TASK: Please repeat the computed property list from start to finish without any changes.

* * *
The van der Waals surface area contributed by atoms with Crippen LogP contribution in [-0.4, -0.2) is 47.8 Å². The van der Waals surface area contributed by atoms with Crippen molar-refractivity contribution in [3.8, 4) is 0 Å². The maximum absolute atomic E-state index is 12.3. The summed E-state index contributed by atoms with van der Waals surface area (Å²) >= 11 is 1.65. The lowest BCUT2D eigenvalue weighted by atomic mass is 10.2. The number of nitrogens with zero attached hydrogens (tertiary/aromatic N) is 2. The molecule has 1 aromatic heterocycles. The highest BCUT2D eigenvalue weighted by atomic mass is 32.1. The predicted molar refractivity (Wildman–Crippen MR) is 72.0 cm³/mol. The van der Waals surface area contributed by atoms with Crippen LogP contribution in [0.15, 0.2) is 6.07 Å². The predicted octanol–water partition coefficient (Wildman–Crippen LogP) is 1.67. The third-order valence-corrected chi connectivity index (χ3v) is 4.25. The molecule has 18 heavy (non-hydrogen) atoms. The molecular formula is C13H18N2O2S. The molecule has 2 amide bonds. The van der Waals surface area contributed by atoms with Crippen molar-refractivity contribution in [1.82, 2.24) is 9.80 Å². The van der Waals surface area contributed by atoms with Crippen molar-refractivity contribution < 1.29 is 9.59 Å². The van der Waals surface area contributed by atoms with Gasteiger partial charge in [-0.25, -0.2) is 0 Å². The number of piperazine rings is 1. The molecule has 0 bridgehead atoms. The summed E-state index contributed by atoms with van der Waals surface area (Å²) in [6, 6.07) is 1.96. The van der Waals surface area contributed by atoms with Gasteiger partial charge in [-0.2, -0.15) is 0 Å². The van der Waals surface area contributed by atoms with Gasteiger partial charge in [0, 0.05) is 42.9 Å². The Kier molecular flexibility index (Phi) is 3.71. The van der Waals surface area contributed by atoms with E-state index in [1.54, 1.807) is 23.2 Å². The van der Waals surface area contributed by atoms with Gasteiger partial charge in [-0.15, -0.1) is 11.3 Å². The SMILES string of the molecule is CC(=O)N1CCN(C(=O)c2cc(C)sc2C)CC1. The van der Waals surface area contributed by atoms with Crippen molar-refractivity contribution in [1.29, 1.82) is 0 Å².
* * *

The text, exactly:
The van der Waals surface area contributed by atoms with Crippen LogP contribution in [-0.4, -0.2) is 47.8 Å². The van der Waals surface area contributed by atoms with Crippen molar-refractivity contribution in [3.8, 4) is 0 Å². The maximum absolute atomic E-state index is 12.3. The summed E-state index contributed by atoms with van der Waals surface area (Å²) >= 11 is 1.65. The lowest BCUT2D eigenvalue weighted by atomic mass is 10.2. The number of nitrogens with zero attached hydrogens (tertiary/aromatic N) is 2. The molecule has 1 aromatic heterocycles. The highest BCUT2D eigenvalue weighted by atomic mass is 32.1. The predicted molar refractivity (Wildman–Crippen MR) is 72.0 cm³/mol. The van der Waals surface area contributed by atoms with Crippen LogP contribution in [0.15, 0.2) is 6.07 Å². The predicted octanol–water partition coefficient (Wildman–Crippen LogP) is 1.67. The third-order valence-corrected chi connectivity index (χ3v) is 4.25. The molecule has 18 heavy (non-hydrogen) atoms. The molecular formula is C13H18N2O2S. The molecule has 2 amide bonds. The van der Waals surface area contributed by atoms with Crippen molar-refractivity contribution in [1.82, 2.24) is 9.80 Å². The van der Waals surface area contributed by atoms with Crippen molar-refractivity contribution < 1.29 is 9.59 Å². The van der Waals surface area contributed by atoms with Gasteiger partial charge in [-0.25, -0.2) is 0 Å². The number of piperazine rings is 1. The molecule has 0 bridgehead atoms. The summed E-state index contributed by atoms with van der Waals surface area (Å²) in [6, 6.07) is 1.96. The van der Waals surface area contributed by atoms with Gasteiger partial charge in [-0.2, -0.15) is 0 Å². The van der Waals surface area contributed by atoms with Gasteiger partial charge in [0, 0.05) is 42.9 Å². The Kier molecular flexibility index (Phi) is 3.71. The van der Waals surface area contributed by atoms with E-state index in [1.54, 1.807) is 23.2 Å². The van der Waals surface area contributed by atoms with Gasteiger partial charge in [-0.15, -0.1) is 11.3 Å². The SMILES string of the molecule is CC(=O)N1CCN(C(=O)c2cc(C)sc2C)CC1. The van der Waals surface area contributed by atoms with Crippen molar-refractivity contribution in [1.29, 1.82) is 0 Å².